As We Know (Subito Press, 2014), a collaborative project by Andy Fitch and Amaranth Borsuk. As We Know "repositions erasure procedures at the origins of (rather than in response to) a published text. Here Amaranth Borsuk has taken Andy Fitch’s summer diary and reshaped 60 passages...into a new type of collective confessional/constructivist collage that brings her own voice into the text and foregrounds the tensions of authorship," according to the As We Know website.
See more images of the project at The Volta and Matter, discussion here and here, a conversation between Borsuk & Fitch here.
Friday, March 20, 2015
Sunday, March 1, 2015
From Anne Gilman's The Jolly Balance (2009, 2012), based on drawings made in a handwritten physics journal from 1918. "The Jolly Balance was a phrase I found in the original physics journal and refers to an instrument that measures specific gravity. I use it to refer to our attempt to balance all the parts of our lives on a day-to-day basis," she explains at the Center for Book Arts website, here.
Art In New York City. More here, and here. View more amazing photos of The Jolly Balance and other projects on Gilman's website.
Sunday, February 15, 2015
|the ‘Infinite Jest Project’ by Corrie Baldauf (photo by PD Rearick)|
|Infinite Jest p. 215 "Canadians"|
P.S. Baker is the founder of The Found Poetry Review -- take a peek.
|The Infinite Atlas Project|
3) The Infinite Atlas Project (2012- ), "an independent research and art project seeking to identify, place and describe every possible location in David Foster Wallace's Infinite Jest." Check out their site!
Saturday, January 31, 2015
|Snow Flakes (Green Chair Press, 2013)|
Susan Angebranndt's Snow Flakes (Green Chair Press, 2013), artist's book of Emily Dickinson's poem "Snow flakes." "Snow flakes." is included in Dickinson's handwritten and handbound Fascicle 80 (image below, from the amazing online Emily Dickinson Archive), ~1858.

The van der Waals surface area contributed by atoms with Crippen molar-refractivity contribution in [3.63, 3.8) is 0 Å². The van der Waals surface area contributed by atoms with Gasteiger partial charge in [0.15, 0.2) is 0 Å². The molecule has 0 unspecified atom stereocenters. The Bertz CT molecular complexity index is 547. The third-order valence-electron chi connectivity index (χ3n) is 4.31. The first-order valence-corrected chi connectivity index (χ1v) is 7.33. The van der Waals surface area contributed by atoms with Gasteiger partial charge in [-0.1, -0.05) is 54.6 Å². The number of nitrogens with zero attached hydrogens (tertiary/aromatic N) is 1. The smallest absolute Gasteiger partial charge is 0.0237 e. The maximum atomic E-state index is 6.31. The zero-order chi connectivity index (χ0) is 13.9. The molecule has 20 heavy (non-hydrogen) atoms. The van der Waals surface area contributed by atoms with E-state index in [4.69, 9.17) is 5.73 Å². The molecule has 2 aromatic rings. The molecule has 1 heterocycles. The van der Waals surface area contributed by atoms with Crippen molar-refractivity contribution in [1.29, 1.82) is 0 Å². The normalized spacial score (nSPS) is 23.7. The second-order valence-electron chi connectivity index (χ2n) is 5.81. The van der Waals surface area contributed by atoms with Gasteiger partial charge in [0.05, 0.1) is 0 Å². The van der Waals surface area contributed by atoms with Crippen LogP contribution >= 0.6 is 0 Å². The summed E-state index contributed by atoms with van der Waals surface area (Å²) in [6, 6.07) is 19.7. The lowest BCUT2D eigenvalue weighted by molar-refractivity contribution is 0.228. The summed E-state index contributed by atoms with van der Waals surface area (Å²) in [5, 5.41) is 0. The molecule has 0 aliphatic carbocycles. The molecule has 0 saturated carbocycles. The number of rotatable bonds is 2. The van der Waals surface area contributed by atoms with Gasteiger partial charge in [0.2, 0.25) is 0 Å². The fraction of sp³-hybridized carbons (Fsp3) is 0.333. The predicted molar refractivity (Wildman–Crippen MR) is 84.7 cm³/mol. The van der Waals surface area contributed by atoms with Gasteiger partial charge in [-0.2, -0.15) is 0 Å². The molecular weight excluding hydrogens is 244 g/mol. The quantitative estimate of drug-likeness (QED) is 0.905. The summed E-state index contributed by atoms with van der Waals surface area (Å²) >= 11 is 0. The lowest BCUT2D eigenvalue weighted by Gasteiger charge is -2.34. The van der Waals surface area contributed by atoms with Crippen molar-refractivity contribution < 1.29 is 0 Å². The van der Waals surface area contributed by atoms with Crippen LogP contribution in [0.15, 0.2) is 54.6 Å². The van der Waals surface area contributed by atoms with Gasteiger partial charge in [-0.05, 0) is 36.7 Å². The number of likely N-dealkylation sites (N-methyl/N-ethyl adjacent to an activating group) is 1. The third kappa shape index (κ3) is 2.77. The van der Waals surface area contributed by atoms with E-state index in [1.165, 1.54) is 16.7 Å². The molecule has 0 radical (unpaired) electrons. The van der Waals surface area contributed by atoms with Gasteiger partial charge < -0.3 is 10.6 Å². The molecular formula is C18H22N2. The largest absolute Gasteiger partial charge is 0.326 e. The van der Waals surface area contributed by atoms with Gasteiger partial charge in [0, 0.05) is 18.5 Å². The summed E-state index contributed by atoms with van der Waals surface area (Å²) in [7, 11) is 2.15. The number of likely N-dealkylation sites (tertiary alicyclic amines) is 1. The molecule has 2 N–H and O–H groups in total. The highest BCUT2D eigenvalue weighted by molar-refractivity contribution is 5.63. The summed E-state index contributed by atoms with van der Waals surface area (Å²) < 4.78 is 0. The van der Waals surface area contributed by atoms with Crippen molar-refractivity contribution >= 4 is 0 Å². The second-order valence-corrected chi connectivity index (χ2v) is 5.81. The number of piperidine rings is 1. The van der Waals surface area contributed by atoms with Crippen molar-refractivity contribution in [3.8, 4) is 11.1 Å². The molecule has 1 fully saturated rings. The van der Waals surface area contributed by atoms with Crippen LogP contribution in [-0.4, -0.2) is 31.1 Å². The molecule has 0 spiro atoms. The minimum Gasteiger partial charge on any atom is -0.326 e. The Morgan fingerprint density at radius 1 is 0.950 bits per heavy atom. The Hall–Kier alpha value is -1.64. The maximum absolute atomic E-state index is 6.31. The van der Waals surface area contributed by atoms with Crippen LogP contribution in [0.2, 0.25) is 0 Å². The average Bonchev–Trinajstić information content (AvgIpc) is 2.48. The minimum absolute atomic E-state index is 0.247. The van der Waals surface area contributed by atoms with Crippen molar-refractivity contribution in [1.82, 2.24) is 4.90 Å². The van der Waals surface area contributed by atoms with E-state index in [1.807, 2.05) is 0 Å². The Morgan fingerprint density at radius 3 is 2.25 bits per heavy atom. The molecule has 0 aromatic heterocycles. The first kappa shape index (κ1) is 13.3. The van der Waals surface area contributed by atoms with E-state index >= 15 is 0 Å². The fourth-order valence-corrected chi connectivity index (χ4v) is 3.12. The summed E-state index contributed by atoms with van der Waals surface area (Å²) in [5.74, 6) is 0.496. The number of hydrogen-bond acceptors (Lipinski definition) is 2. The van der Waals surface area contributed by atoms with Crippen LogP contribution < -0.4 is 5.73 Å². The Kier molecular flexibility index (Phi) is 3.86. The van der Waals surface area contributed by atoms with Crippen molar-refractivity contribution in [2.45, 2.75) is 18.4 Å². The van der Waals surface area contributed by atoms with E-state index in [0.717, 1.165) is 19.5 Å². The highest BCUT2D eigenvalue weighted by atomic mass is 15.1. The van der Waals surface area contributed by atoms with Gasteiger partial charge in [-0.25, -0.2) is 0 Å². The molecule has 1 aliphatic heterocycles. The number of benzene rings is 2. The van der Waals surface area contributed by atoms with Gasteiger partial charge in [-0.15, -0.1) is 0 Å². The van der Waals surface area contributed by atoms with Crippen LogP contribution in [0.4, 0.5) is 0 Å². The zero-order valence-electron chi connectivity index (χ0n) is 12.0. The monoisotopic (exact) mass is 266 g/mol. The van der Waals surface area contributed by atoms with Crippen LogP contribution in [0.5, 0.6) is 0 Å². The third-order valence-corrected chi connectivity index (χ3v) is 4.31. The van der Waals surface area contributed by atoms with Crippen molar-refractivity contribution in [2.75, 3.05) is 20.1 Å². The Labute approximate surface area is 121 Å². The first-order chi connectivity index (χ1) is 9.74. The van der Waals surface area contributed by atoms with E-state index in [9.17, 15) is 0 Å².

"I liked the idea of counting snowflakes, which seems like such an impossible task," Angebranndt explains on her blog, here. Hop over for more details, and links to a free Emily Dickinson typeface. More images at Green Chair Press.
Sunday, October 5, 2014
E. M. M.'s A Little White Shadow (Brown & Gross, 1889)
Mary Ruefle's A Little White Shadow (Wave, 2006)
"A Little White Shadow, it turns out, is a book replicating—and containing—another book.... E.M.M. is Emily Malbone Morgan, a writer and philanthropist who wrote and self-published the novella A Little White Shadow, a Christian-themed inspirational tale of a young heiress summering in Italy, to raise money 'for the Benefit of a Summer Home / for Working Girls.'"
—read the rest of my essay '"Destroying' the Text to Create the Poem" over at Post45. More images of Ruefle's work are here and here. Also, check out Mary Hickman's essay "Defaced/Refaced Books: the Erasure Practices of Mary Ruefle and Jen Bervin" over at Jacket2, here.
Friday, June 13, 2014
Janet Malcolm's collage "Abyss (from the Emily Dickinson Series)", 2013, with text from Marta Werner's Emily Dickinson's Open Folios: Scenes of Reading, Surfaces of Writing (University of Michigan Press, 1996).
"During the winter, spring and summer of 2013 I made collages that yoked Marta's transcriptions of the Dickinson fragments with images with images I cut out of store-bought books on astronomy," Malcolm explains in Granta, here; see more images on Slate, here.